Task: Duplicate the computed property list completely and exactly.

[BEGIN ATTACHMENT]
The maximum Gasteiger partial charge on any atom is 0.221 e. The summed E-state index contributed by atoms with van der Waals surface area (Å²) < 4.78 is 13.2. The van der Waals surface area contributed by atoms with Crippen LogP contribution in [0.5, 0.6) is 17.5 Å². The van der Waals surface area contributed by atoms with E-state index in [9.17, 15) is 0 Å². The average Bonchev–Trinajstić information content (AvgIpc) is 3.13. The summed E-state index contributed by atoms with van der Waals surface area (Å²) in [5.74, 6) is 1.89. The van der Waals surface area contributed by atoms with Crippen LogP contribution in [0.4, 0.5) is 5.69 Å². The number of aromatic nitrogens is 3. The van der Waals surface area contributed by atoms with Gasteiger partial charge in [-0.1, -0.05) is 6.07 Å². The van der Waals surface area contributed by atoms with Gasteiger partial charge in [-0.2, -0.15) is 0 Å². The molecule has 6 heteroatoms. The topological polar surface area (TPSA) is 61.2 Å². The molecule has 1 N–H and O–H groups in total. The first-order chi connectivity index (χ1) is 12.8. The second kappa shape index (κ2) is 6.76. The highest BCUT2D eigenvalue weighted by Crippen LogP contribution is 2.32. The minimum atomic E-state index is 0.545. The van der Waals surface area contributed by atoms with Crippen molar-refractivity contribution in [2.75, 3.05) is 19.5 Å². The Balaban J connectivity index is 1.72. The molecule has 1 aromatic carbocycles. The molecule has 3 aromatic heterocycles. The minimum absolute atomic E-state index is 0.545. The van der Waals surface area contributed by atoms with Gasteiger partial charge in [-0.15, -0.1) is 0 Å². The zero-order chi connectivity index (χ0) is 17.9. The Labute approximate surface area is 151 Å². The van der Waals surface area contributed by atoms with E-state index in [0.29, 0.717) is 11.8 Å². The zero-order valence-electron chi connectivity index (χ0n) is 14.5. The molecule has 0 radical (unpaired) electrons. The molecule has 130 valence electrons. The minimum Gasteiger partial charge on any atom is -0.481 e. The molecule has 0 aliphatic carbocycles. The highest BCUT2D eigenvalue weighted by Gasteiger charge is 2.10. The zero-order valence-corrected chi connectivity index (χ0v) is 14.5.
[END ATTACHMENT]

The maximum Gasteiger partial charge on any atom is 0.221 e. The summed E-state index contributed by atoms with van der Waals surface area (Å²) < 4.78 is 13.2. The van der Waals surface area contributed by atoms with Crippen LogP contribution in [0.5, 0.6) is 17.5 Å². The van der Waals surface area contributed by atoms with E-state index in [9.17, 15) is 0 Å². The average Bonchev–Trinajstić information content (AvgIpc) is 3.13. The summed E-state index contributed by atoms with van der Waals surface area (Å²) in [5.74, 6) is 1.89. The van der Waals surface area contributed by atoms with Crippen LogP contribution in [0.4, 0.5) is 5.69 Å². The number of aromatic nitrogens is 3. The van der Waals surface area contributed by atoms with Gasteiger partial charge in [-0.1, -0.05) is 6.07 Å². The van der Waals surface area contributed by atoms with Gasteiger partial charge in [-0.2, -0.15) is 0 Å². The molecule has 6 heteroatoms. The topological polar surface area (TPSA) is 61.2 Å². The molecule has 1 N–H and O–H groups in total. The first-order chi connectivity index (χ1) is 12.8. The second kappa shape index (κ2) is 6.76. The highest BCUT2D eigenvalue weighted by Crippen LogP contribution is 2.32. The minimum atomic E-state index is 0.545. The van der Waals surface area contributed by atoms with Crippen molar-refractivity contribution in [2.75, 3.05) is 19.5 Å². The Balaban J connectivity index is 1.72. The molecule has 1 aromatic carbocycles. The molecule has 3 aromatic heterocycles. The minimum absolute atomic E-state index is 0.545. The van der Waals surface area contributed by atoms with Gasteiger partial charge in [-0.15, -0.1) is 0 Å². The zero-order chi connectivity index (χ0) is 17.9. The Labute approximate surface area is 151 Å². The van der Waals surface area contributed by atoms with E-state index in [0.29, 0.717) is 11.8 Å². The zero-order valence-electron chi connectivity index (χ0n) is 14.5. The molecule has 0 radical (unpaired) electrons. The molecule has 130 valence electrons. The minimum Gasteiger partial charge on any atom is -0.481 e. The molecule has 0 aliphatic carbocycles. The highest BCUT2D eigenvalue weighted by Gasteiger charge is 2.10. The zero-order valence-corrected chi connectivity index (χ0v) is 14.5.